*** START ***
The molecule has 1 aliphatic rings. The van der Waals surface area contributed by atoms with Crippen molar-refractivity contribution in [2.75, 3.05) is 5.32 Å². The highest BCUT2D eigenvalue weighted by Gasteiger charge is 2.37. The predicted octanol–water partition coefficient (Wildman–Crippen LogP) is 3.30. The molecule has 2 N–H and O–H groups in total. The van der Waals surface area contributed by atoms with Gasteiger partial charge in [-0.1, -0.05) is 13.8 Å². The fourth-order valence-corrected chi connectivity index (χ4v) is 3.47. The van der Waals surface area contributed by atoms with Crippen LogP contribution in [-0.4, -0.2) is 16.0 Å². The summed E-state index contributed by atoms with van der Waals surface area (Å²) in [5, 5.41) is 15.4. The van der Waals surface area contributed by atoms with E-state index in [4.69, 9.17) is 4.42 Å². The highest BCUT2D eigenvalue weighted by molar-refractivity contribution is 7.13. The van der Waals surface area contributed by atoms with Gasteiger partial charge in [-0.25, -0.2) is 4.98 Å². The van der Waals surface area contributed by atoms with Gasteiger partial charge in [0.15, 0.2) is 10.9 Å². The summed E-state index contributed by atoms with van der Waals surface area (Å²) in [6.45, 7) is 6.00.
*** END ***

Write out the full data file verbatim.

The molecule has 1 aliphatic rings. The van der Waals surface area contributed by atoms with Crippen molar-refractivity contribution in [2.75, 3.05) is 5.32 Å². The highest BCUT2D eigenvalue weighted by Gasteiger charge is 2.37. The predicted octanol–water partition coefficient (Wildman–Crippen LogP) is 3.30. The molecule has 2 N–H and O–H groups in total. The van der Waals surface area contributed by atoms with Gasteiger partial charge in [-0.1, -0.05) is 13.8 Å². The fourth-order valence-corrected chi connectivity index (χ4v) is 3.47. The van der Waals surface area contributed by atoms with Crippen LogP contribution in [-0.4, -0.2) is 16.0 Å². The summed E-state index contributed by atoms with van der Waals surface area (Å²) in [5, 5.41) is 15.4. The van der Waals surface area contributed by atoms with E-state index in [4.69, 9.17) is 4.42 Å². The highest BCUT2D eigenvalue weighted by molar-refractivity contribution is 7.13. The van der Waals surface area contributed by atoms with Gasteiger partial charge in [-0.25, -0.2) is 4.98 Å². The van der Waals surface area contributed by atoms with Gasteiger partial charge in [0.15, 0.2) is 10.9 Å². The summed E-state index contributed by atoms with van der Waals surface area (Å²) in [6.45, 7) is 6.00.